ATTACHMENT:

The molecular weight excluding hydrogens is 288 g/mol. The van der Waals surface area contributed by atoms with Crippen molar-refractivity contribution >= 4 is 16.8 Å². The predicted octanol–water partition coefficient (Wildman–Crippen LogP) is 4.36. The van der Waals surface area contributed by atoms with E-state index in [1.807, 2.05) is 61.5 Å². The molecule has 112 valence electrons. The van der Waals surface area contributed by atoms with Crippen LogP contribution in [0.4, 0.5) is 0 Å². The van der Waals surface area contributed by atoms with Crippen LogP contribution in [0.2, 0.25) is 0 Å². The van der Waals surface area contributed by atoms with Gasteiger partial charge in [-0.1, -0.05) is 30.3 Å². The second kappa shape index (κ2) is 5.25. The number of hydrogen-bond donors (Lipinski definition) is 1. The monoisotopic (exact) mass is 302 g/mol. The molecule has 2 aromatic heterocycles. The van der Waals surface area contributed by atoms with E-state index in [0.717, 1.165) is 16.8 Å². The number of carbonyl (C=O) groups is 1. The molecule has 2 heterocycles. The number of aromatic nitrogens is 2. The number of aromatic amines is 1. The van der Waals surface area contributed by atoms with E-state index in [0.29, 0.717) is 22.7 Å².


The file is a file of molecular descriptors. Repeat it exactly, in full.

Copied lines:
The molecular weight excluding hydrogens is 288 g/mol. The van der Waals surface area contributed by atoms with Crippen molar-refractivity contribution >= 4 is 16.8 Å². The predicted octanol–water partition coefficient (Wildman–Crippen LogP) is 4.36. The van der Waals surface area contributed by atoms with E-state index in [1.807, 2.05) is 61.5 Å². The molecule has 112 valence electrons. The van der Waals surface area contributed by atoms with Crippen LogP contribution in [0.4, 0.5) is 0 Å². The van der Waals surface area contributed by atoms with Crippen LogP contribution in [0.2, 0.25) is 0 Å². The van der Waals surface area contributed by atoms with Gasteiger partial charge in [-0.1, -0.05) is 30.3 Å². The second kappa shape index (κ2) is 5.25. The number of hydrogen-bond donors (Lipinski definition) is 1. The monoisotopic (exact) mass is 302 g/mol. The molecule has 2 aromatic heterocycles. The van der Waals surface area contributed by atoms with E-state index in [0.717, 1.165) is 16.8 Å². The number of carbonyl (C=O) groups is 1. The molecule has 2 heterocycles. The number of aromatic nitrogens is 2. The number of aromatic amines is 1. The van der Waals surface area contributed by atoms with E-state index in [0.29, 0.717) is 22.7 Å².